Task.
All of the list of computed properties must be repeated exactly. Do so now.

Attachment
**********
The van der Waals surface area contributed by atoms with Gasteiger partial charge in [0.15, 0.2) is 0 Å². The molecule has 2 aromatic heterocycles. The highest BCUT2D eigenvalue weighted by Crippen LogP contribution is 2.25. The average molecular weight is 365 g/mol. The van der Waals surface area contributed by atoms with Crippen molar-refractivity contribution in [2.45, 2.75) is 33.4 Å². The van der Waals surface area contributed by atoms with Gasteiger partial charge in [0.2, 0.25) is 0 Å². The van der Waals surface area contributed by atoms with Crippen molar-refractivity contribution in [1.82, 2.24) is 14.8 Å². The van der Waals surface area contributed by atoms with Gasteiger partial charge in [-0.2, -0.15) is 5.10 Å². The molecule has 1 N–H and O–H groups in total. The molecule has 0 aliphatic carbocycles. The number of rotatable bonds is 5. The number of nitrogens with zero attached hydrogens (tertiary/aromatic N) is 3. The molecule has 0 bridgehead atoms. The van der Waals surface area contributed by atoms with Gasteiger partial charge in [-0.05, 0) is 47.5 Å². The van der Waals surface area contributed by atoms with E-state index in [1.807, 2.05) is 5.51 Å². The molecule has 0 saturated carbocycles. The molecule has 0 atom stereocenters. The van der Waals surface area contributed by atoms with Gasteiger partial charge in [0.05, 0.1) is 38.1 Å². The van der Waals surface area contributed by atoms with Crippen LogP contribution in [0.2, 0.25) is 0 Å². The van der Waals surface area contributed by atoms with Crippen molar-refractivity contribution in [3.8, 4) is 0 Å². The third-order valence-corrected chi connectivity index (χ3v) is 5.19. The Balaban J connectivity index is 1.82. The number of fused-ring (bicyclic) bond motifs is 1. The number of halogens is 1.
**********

The van der Waals surface area contributed by atoms with Gasteiger partial charge in [0.15, 0.2) is 0 Å². The molecule has 2 aromatic heterocycles. The highest BCUT2D eigenvalue weighted by Crippen LogP contribution is 2.25. The average molecular weight is 365 g/mol. The van der Waals surface area contributed by atoms with Crippen molar-refractivity contribution in [2.45, 2.75) is 33.4 Å². The van der Waals surface area contributed by atoms with Gasteiger partial charge in [0.2, 0.25) is 0 Å². The van der Waals surface area contributed by atoms with Crippen molar-refractivity contribution in [1.82, 2.24) is 14.8 Å². The van der Waals surface area contributed by atoms with Gasteiger partial charge in [-0.2, -0.15) is 5.10 Å². The molecule has 1 N–H and O–H groups in total. The molecule has 0 aliphatic carbocycles. The number of rotatable bonds is 5. The number of nitrogens with zero attached hydrogens (tertiary/aromatic N) is 3. The molecule has 0 bridgehead atoms. The van der Waals surface area contributed by atoms with Gasteiger partial charge in [-0.05, 0) is 47.5 Å². The van der Waals surface area contributed by atoms with E-state index in [1.807, 2.05) is 5.51 Å². The molecule has 0 saturated carbocycles. The molecule has 0 atom stereocenters. The van der Waals surface area contributed by atoms with Gasteiger partial charge in [0.05, 0.1) is 38.1 Å². The van der Waals surface area contributed by atoms with Crippen LogP contribution in [0.2, 0.25) is 0 Å². The van der Waals surface area contributed by atoms with Crippen molar-refractivity contribution in [3.8, 4) is 0 Å². The third-order valence-corrected chi connectivity index (χ3v) is 5.19. The Balaban J connectivity index is 1.82. The number of fused-ring (bicyclic) bond motifs is 1. The number of halogens is 1.